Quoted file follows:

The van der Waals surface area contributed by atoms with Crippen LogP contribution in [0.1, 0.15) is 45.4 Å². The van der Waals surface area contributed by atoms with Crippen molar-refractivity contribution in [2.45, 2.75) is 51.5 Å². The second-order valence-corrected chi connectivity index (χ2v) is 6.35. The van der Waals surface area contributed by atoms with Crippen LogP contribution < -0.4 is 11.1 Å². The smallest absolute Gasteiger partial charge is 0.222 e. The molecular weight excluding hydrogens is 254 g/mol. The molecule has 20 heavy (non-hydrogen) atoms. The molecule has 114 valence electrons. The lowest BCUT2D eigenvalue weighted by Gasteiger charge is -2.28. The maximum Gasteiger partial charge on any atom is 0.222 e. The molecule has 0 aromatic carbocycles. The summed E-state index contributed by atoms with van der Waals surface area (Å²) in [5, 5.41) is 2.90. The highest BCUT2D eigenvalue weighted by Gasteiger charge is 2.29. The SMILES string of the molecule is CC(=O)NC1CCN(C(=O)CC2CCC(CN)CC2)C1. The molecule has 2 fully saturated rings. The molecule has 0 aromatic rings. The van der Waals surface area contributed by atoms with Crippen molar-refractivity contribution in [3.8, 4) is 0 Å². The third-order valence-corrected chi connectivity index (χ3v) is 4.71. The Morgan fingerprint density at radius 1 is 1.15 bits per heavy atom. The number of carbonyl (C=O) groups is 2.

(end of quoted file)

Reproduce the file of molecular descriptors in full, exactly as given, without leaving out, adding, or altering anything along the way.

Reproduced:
The van der Waals surface area contributed by atoms with Crippen LogP contribution in [0.1, 0.15) is 45.4 Å². The van der Waals surface area contributed by atoms with Crippen molar-refractivity contribution in [2.45, 2.75) is 51.5 Å². The second-order valence-corrected chi connectivity index (χ2v) is 6.35. The van der Waals surface area contributed by atoms with Crippen LogP contribution < -0.4 is 11.1 Å². The smallest absolute Gasteiger partial charge is 0.222 e. The molecular weight excluding hydrogens is 254 g/mol. The molecule has 20 heavy (non-hydrogen) atoms. The molecule has 114 valence electrons. The lowest BCUT2D eigenvalue weighted by Gasteiger charge is -2.28. The maximum Gasteiger partial charge on any atom is 0.222 e. The molecule has 0 aromatic carbocycles. The summed E-state index contributed by atoms with van der Waals surface area (Å²) in [5, 5.41) is 2.90. The highest BCUT2D eigenvalue weighted by Gasteiger charge is 2.29. The SMILES string of the molecule is CC(=O)NC1CCN(C(=O)CC2CCC(CN)CC2)C1. The molecule has 2 fully saturated rings. The molecule has 0 aromatic rings. The van der Waals surface area contributed by atoms with Crippen molar-refractivity contribution in [3.8, 4) is 0 Å². The third-order valence-corrected chi connectivity index (χ3v) is 4.71. The Morgan fingerprint density at radius 1 is 1.15 bits per heavy atom. The number of carbonyl (C=O) groups is 2.